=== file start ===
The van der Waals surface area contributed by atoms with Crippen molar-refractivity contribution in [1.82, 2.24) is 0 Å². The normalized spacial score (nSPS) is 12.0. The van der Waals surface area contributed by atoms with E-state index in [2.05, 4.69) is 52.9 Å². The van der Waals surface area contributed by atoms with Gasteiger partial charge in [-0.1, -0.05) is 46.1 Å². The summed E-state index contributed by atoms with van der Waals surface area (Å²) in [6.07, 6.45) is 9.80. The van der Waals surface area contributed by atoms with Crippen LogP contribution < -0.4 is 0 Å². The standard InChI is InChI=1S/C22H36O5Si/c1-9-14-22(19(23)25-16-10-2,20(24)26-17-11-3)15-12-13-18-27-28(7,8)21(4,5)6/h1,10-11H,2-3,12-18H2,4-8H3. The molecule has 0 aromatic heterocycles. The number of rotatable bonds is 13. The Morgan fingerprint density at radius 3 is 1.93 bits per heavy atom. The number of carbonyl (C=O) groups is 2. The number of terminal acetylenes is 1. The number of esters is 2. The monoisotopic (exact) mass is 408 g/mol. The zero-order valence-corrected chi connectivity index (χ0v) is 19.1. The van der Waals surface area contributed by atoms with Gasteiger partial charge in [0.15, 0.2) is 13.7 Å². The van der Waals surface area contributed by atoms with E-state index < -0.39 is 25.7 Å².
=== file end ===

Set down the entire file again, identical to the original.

The van der Waals surface area contributed by atoms with Crippen molar-refractivity contribution in [1.82, 2.24) is 0 Å². The normalized spacial score (nSPS) is 12.0. The van der Waals surface area contributed by atoms with E-state index in [2.05, 4.69) is 52.9 Å². The van der Waals surface area contributed by atoms with Gasteiger partial charge in [-0.1, -0.05) is 46.1 Å². The summed E-state index contributed by atoms with van der Waals surface area (Å²) in [6.07, 6.45) is 9.80. The van der Waals surface area contributed by atoms with Crippen LogP contribution < -0.4 is 0 Å². The standard InChI is InChI=1S/C22H36O5Si/c1-9-14-22(19(23)25-16-10-2,20(24)26-17-11-3)15-12-13-18-27-28(7,8)21(4,5)6/h1,10-11H,2-3,12-18H2,4-8H3. The molecule has 0 aromatic heterocycles. The number of rotatable bonds is 13. The Morgan fingerprint density at radius 3 is 1.93 bits per heavy atom. The number of carbonyl (C=O) groups is 2. The number of terminal acetylenes is 1. The number of esters is 2. The monoisotopic (exact) mass is 408 g/mol. The zero-order valence-corrected chi connectivity index (χ0v) is 19.1. The van der Waals surface area contributed by atoms with Gasteiger partial charge in [0.15, 0.2) is 13.7 Å². The van der Waals surface area contributed by atoms with E-state index < -0.39 is 25.7 Å².